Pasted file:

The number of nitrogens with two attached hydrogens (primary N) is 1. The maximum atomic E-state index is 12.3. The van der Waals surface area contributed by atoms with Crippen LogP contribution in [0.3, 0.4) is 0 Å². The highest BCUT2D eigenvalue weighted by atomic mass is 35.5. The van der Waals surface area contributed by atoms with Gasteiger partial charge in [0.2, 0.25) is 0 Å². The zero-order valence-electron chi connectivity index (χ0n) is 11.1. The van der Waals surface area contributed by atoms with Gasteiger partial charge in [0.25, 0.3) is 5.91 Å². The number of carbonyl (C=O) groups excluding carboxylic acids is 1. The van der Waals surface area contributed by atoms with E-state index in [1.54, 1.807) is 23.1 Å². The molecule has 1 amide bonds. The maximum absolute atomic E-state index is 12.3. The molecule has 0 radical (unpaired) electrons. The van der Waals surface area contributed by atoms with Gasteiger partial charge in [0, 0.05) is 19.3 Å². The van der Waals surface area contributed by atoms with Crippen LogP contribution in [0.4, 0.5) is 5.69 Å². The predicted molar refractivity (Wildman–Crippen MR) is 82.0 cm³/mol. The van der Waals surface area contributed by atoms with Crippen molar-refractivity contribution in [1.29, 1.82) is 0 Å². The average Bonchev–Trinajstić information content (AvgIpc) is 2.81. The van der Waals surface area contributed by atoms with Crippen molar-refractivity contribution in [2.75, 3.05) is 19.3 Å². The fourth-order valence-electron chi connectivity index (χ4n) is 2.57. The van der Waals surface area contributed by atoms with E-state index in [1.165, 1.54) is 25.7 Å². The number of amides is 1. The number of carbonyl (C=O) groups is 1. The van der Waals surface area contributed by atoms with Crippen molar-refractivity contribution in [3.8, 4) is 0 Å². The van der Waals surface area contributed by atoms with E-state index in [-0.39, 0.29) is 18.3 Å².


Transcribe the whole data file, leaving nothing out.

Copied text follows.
The number of nitrogens with two attached hydrogens (primary N) is 1. The maximum atomic E-state index is 12.3. The van der Waals surface area contributed by atoms with Crippen LogP contribution in [0.3, 0.4) is 0 Å². The highest BCUT2D eigenvalue weighted by atomic mass is 35.5. The van der Waals surface area contributed by atoms with Gasteiger partial charge in [0.2, 0.25) is 0 Å². The zero-order valence-electron chi connectivity index (χ0n) is 11.1. The van der Waals surface area contributed by atoms with Gasteiger partial charge in [0.25, 0.3) is 5.91 Å². The number of carbonyl (C=O) groups excluding carboxylic acids is 1. The van der Waals surface area contributed by atoms with E-state index in [1.54, 1.807) is 23.1 Å². The molecule has 1 amide bonds. The maximum absolute atomic E-state index is 12.3. The molecule has 0 radical (unpaired) electrons. The van der Waals surface area contributed by atoms with Gasteiger partial charge in [0, 0.05) is 19.3 Å². The van der Waals surface area contributed by atoms with Crippen LogP contribution in [0.4, 0.5) is 5.69 Å². The predicted molar refractivity (Wildman–Crippen MR) is 82.0 cm³/mol. The van der Waals surface area contributed by atoms with Crippen molar-refractivity contribution in [1.29, 1.82) is 0 Å². The average Bonchev–Trinajstić information content (AvgIpc) is 2.81. The van der Waals surface area contributed by atoms with Crippen molar-refractivity contribution in [2.75, 3.05) is 19.3 Å². The fourth-order valence-electron chi connectivity index (χ4n) is 2.57. The van der Waals surface area contributed by atoms with E-state index in [1.165, 1.54) is 25.7 Å². The number of amides is 1. The number of carbonyl (C=O) groups is 1. The van der Waals surface area contributed by atoms with Crippen molar-refractivity contribution in [3.8, 4) is 0 Å². The van der Waals surface area contributed by atoms with E-state index in [-0.39, 0.29) is 18.3 Å².